Research ArticleCOAGULATION

Targeting STUB1–tissue factor axis normalizes hyperthrombotic uremic phenotype without increasing bleeding risk

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Science Translational Medicine  22 Nov 2017:
Vol. 9, Issue 417, eaam8475
DOI: 10.1126/scitranslmed.aam8475

Striking a balance for anticoagulation

Patients with chronic kidney disease can present a therapeutic conundrum because they are not only at increased risk of blood vessel thrombosis but also more likely to experience bleeding complications when treated with anticoagulants. Shashar et al. examined the mechanism of thrombosis in mouse models of renal disease and found a potential therapeutic target in a protein called STUB1. STUB1 is a ubiquitin ligase that interacts with tissue factor, a vascular wall protein that triggers the coagulation signaling cascade. The authors demonstrated that increase in STUB1 can prevent thrombosis but does not prolong bleeding in mouse models of kidney disease, suggesting that this may be a viable approach to antithrombotic management of patients.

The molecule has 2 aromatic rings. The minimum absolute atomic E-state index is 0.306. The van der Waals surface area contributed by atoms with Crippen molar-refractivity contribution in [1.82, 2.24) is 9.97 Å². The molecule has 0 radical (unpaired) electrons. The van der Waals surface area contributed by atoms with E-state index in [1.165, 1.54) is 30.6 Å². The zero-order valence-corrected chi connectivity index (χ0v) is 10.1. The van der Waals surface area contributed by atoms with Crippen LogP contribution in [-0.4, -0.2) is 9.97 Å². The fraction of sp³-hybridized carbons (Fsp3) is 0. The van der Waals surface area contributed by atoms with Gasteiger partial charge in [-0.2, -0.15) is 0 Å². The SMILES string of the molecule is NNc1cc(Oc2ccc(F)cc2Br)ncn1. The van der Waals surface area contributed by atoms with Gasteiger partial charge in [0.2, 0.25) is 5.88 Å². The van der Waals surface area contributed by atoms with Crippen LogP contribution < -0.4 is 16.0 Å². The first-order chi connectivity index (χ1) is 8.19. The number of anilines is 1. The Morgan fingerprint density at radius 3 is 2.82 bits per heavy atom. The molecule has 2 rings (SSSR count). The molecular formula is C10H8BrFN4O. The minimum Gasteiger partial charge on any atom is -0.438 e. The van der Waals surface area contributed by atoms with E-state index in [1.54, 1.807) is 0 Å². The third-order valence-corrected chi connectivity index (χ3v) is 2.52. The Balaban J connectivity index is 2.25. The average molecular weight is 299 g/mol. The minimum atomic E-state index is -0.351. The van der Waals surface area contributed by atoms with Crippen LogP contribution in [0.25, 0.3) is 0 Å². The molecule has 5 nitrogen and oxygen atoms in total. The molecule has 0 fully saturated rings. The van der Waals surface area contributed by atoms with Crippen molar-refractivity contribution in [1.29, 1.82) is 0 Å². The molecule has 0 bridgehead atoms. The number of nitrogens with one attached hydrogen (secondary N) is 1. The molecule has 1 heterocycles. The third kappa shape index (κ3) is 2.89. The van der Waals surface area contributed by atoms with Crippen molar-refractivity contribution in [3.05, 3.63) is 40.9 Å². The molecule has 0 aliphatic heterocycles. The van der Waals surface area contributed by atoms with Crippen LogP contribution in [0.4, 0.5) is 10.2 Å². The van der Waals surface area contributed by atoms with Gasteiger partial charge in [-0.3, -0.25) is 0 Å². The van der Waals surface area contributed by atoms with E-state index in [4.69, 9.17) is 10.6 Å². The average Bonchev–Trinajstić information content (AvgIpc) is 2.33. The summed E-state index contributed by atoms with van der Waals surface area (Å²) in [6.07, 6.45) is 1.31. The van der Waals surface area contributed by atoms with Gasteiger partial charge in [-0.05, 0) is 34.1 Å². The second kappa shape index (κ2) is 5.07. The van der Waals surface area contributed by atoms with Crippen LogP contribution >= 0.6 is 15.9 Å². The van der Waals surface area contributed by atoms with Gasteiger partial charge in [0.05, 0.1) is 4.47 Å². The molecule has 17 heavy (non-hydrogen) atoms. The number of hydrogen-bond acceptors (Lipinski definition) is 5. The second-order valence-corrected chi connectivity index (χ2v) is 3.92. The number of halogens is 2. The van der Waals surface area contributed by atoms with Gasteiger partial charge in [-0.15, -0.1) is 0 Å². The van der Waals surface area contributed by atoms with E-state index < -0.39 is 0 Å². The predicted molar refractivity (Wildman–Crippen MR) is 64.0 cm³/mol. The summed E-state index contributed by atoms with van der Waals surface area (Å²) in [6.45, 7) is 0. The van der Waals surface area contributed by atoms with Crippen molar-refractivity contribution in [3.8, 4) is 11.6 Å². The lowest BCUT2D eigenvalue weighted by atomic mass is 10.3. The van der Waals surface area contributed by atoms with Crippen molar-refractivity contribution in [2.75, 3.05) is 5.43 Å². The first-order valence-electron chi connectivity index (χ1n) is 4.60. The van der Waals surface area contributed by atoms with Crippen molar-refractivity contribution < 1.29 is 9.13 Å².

Chronic kidney disease (CKD/uremia) remains vexing because it increases the risk of atherothrombosis and is also associated with bleeding complications on standard antithrombotic/antiplatelet therapies. Although the associations of indolic uremic solutes and vascular wall proteins [such as tissue factor (TF) and aryl hydrocarbon receptor (AHR)] are being defined, the specific mechanisms that drive the thrombotic and bleeding risks are not fully understood. We now present an indolic solute–specific animal model, which focuses on solute-protein interactions and shows that indolic solutes mediate the hyperthrombotic phenotype across all CKD stages in an AHR- and TF-dependent manner. We further demonstrate that AHR regulates TF through STIP1 homology and U-box–containing protein 1 (STUB1). As a ubiquitin ligase, STUB1 dynamically interacts with and degrades TF through ubiquitination in the uremic milieu. TF regulation by STUB1 is supported in humans by an inverse relationship of STUB1 and TF expression and reduced STUB1-TF interaction in uremic vessels. Genetic or pharmacological manipulation of STUB1 in vascular smooth muscle cells inhibited thrombosis in flow loops. STUB1 perturbations reverted the uremic hyperthrombotic phenotype without prolonging the bleeding time, in contrast to heparin, the standard-of-care antithrombotic in CKD patients. Our work refines the thrombosis axis (STUB1 is a mediator of indolic solute–AHR-TF axis) and expands the understanding of the interconnected relationships driving the fragile thrombotic state in CKD. It also establishes a means of minimizing the uremic hyperthrombotic phenotype without altering the hemostatic balance, a long-sought-after combination in CKD patients.

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